I have been looking into homemade PCB etching, since ordering PCBs takes longer than I would like. I have seen PCB stencils for applying solder paste, and I am wondering if it is possible to use a stencil instead of using an iron to transfer the trace image to the copper board.

I assume the steps would be as follows:

  1. Order a stencil with all the traces and pads cut out (basically everywhere you want copper
  2. Secure the stencil to the copper board
  3. Use a permanent marker to color in all the traces and pads, using the stencil to keep the lines neat
  4. Remove the stencil
  5. Etch the board

Would this be a reasonable way to make PCBs at home? I thought that this would be a better way to transfer the trace image to the board because based on what I've seen, the iron-on method isn't always that easy to execute. It also seems like the stencil would take less time to use each time you needed to make a new PCB.

  • 2
    \$\begingroup\$ Who would create that stencil, and what will they do with islands? And why will those be faster to produce than a pcb fab? \$\endgroup\$
    – PlasmaHH
    May 14, 2017 at 20:09
  • \$\begingroup\$ Beyond the geometric limitations, if you were going to try this, use spray paint not a marker. But you can probably get better results by experimentally refining a toner transfer process; and of course the capability and durability won't begin to match that of a commercially produced quick-turn board with plated through holes. \$\endgroup\$ May 15, 2017 at 4:00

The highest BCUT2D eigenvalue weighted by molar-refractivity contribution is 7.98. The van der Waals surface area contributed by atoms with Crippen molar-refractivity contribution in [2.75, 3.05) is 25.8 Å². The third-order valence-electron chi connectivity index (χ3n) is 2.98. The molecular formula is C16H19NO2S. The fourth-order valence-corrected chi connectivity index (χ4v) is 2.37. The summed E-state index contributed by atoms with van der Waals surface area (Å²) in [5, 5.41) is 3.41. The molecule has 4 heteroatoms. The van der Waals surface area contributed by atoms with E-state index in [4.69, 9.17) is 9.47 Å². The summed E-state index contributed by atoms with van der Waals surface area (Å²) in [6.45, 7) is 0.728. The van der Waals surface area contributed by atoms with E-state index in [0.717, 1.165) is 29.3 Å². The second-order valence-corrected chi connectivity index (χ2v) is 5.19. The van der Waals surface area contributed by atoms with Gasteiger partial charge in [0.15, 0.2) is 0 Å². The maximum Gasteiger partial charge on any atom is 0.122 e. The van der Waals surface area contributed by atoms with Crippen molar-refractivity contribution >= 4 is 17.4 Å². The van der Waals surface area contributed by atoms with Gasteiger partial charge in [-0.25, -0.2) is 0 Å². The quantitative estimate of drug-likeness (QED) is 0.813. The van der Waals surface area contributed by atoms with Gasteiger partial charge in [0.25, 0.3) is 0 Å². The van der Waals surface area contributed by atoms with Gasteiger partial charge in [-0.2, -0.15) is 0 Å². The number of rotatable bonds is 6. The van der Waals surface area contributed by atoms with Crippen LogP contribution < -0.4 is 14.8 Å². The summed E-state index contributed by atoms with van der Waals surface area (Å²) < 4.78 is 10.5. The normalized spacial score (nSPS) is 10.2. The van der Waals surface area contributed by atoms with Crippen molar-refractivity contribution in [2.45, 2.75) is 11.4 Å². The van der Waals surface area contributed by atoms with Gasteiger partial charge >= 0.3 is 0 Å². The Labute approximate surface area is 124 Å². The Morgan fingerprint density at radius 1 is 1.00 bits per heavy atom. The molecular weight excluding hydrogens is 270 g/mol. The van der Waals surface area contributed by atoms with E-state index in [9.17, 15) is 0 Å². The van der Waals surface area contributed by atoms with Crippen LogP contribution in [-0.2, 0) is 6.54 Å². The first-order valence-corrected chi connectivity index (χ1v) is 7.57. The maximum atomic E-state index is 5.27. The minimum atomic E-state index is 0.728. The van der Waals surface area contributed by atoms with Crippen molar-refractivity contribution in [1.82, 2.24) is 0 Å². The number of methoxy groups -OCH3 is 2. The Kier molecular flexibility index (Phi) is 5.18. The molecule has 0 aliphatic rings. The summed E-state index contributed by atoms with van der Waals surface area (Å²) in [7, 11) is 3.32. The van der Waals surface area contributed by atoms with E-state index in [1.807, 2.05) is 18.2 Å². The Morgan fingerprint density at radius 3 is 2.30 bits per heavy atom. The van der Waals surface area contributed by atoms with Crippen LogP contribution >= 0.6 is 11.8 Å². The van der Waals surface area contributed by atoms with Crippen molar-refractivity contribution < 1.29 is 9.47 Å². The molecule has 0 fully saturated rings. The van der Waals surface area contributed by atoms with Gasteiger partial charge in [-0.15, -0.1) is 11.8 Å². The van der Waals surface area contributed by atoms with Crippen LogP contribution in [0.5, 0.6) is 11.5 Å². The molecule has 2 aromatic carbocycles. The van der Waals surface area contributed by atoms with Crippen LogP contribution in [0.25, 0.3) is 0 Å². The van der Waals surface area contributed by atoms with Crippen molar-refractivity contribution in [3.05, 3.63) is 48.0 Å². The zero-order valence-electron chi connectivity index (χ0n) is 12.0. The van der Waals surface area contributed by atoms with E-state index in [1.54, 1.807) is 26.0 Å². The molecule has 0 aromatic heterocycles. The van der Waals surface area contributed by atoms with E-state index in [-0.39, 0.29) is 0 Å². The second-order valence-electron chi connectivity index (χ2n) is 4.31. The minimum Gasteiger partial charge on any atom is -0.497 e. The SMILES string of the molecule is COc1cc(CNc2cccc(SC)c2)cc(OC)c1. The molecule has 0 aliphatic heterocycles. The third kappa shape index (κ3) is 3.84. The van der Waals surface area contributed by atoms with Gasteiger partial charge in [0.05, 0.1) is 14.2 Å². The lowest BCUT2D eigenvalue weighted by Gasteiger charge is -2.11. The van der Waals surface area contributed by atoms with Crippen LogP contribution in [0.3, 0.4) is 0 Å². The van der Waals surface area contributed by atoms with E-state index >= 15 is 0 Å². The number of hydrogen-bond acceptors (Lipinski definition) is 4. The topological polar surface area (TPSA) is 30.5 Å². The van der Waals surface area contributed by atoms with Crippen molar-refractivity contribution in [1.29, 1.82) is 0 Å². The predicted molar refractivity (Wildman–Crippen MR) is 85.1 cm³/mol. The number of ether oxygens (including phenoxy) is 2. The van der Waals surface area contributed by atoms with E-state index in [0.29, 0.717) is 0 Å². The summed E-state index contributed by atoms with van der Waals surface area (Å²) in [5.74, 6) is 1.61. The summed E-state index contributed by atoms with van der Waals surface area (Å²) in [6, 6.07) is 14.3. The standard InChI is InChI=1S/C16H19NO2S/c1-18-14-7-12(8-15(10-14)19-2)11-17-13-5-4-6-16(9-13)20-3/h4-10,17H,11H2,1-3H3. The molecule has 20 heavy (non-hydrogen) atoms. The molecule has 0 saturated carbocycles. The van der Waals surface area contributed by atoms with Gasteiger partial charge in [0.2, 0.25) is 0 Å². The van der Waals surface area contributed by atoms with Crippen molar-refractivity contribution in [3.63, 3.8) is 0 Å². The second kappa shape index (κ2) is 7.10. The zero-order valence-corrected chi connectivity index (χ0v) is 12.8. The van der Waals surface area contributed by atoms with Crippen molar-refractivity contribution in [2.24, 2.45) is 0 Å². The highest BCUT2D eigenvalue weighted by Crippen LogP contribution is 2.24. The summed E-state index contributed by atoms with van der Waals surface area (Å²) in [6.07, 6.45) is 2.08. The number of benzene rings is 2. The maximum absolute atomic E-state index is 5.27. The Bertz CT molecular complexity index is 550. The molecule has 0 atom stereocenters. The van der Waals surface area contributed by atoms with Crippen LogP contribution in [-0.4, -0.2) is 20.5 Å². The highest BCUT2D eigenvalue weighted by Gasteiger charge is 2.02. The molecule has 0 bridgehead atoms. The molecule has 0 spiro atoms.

1 Answer 1


No, it wouldn't be possible to make a one-piece stencil except in the most trivial designs, in which no copper completely surrounds any other copper. You certainly couldn't do a board that has a "ground pour" surrounding all of the circuitry — the center of the stencil would simply fall out.

Besides which, if you have the technology to make the stencil, why can't that technology be applied directly to the board in the first place?

  • \$\begingroup\$ I would order from a place like oshstencils, then use that stencil for drawing the traces on the board, but I overlooked the other issues with this method. \$\endgroup\$ May 14, 2017 at 20:24
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    \$\begingroup\$ I'd be curious to know whether anyone has tried using a layer of resin from a 3-D printer as resist for a PCB. Does it stick well enough to the bare copper? \$\endgroup\$
    – Dave Tweed
    May 14, 2017 at 20:29
  • \$\begingroup\$ I had a friend who experimented with the opposite (of a 3D printer), he painted a copper clad board and used a laser (mounted on a 3D printer) to etch away the ink. IRC he wasn't very happy with the results and stopped experimenting with it. \$\endgroup\$
    – Wesley Lee
    May 14, 2017 at 20:33
  • 1
    \$\begingroup\$ @davetweed: a couple of years ago I saw some video on YouTube where someone was doing that with a rather soft 3d material called ninjasomething. It worked ok, but could not get fine details. There are better options like ink jets converted to print UV resist directly on pcb \$\endgroup\$
    – PlasmaHH
    May 14, 2017 at 22:31

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